I actually find it difficult to capture turns and spins. I think it's that they're more about the motion than the pose at any moment in time. Sometimes, there will be a nice dance line with the arms, but I really struggle to capture whatever catches and loops and complexity that went into making the turn cool as a still shot. Usually, if someone's doing a turn, I'll use rapid-fire mode, squeeze off 3 or 4 shots, and use the ones which have the face visible. I like catching the hair and/or skirt flying out add to a sense of motion. (Though just my observation: some women don't like see their hair flying out as much as I do.)
If the follower spots, there's a better chance of getting a shot of her face-to-face with the leader, which is nice. Though it's not really something you can practically plan for while shooting.
CharlestonIn Charleston, I like trying to get a shot of kicking forward, which happens on the 3 and the 5. For side-by-side, I like the 3, with the outer feet kicking forward. In tandem/back Charleston, either the 3 or the 5 works for me. Then it just comes down to which way they're facing to decide which shot I like better.
Hacksaws, Sailor kicks
Hacksaws - not much to say except I see them come up now and then, and I like catching the extended kick out. The timing is: kick-and-kick-and-pause-pause-kick-and-kick-and-pause-pause...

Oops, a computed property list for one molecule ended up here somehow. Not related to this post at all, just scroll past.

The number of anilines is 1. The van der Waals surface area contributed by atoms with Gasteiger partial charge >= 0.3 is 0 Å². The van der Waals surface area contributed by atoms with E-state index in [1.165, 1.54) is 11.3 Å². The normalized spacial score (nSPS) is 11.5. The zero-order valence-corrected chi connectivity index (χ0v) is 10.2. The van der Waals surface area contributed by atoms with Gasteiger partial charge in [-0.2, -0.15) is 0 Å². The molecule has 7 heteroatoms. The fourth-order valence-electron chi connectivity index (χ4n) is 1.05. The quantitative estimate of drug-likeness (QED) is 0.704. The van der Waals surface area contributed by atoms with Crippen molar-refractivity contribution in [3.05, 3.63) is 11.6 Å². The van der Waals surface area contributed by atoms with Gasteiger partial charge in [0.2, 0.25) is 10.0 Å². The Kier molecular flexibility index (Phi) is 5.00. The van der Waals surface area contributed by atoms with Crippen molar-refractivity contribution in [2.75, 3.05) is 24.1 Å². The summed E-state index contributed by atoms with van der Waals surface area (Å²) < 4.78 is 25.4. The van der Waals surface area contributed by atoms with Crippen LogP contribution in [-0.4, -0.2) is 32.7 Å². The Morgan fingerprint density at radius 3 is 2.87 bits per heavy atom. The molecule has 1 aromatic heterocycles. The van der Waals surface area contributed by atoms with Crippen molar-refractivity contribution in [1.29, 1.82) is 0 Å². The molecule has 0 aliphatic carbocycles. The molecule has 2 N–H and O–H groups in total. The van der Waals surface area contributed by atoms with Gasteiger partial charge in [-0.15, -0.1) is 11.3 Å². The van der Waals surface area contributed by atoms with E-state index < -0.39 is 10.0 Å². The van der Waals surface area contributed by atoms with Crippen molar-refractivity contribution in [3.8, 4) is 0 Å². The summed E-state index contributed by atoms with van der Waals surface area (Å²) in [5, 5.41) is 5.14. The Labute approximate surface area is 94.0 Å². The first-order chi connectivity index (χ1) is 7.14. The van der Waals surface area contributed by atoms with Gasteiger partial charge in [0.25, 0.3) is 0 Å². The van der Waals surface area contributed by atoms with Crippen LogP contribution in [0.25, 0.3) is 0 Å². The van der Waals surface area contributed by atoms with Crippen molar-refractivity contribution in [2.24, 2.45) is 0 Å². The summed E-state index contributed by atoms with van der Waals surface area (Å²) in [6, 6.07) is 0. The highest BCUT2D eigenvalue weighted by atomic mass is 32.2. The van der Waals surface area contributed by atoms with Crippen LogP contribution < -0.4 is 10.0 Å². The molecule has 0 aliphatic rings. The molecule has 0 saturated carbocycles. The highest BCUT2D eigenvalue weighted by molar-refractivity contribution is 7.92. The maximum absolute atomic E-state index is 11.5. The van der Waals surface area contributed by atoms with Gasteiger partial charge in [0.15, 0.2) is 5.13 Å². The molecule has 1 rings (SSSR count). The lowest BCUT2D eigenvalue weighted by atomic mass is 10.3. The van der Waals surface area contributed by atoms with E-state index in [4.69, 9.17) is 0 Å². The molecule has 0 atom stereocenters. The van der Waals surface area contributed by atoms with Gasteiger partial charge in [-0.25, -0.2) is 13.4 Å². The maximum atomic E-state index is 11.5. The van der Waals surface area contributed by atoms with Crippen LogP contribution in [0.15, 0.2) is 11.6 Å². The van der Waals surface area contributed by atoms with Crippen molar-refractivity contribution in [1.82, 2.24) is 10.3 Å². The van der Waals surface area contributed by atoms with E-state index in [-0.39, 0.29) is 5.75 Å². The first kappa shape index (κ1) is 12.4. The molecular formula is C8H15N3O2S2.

Sailor kicks aren't as common, but make an occasional appearance. I like the shots where one person is facing me, as opposed to a side view where I might get to see both faces. I just like the shapes better.
Lifts and Air StepsA special part of the vocabulary is air steps. In Lindy Hop, you can often see them coming if you recognize some preps. I might not know exactly what move they're going to do, but can often predict they're about to do something.
- Frog jump / Down, up, down - If you see a little hop and a drop down, on the next count, someone's probably going up. You may see this from closed position or back/tandem/shadow Charleston.
- If one person lies down on their back on the floor, there's a pretty good chance the other is about to flip over them.
- Distance with tension - If you see a couple do a couple swingouts and notice the follower is a little farther from the leader than usual, and they've built up a lot of tension, maybe even dropping down a little, there's a pretty good chance that the follower is going up in a few counts.
- Pancake - has a pretty obvious prep - handstand facing away, grab legs, power sit-up (though I think the Skidoos had a surprising variation to that one year.). I think the best shot is when the flyer is at the peak, but the timing has to be just right and I usually get the moment just before or just after. (Even better if the base and follow are not touching.) Also, I've noticed the handstand generally isn't pretty.
That all being said...The really exciting stuff is what I don't expect, and the dancers just take me by surprise (and they often do). So even if you do know the music and the dance, stay alert! A wise man once said, "BAM. they never see this one comin`."
So far, with this round of posts, I've been writing about camera basics and a bit of what I like and what I think about while shooting. But I think I've at least casually mentioned that I do a bit of post processing (in Lightroom), and I think that's the case with every example photo I've put into these entries. I think with the next entry, I'm going to start transitioning to discussing what I try to do in Lightroom.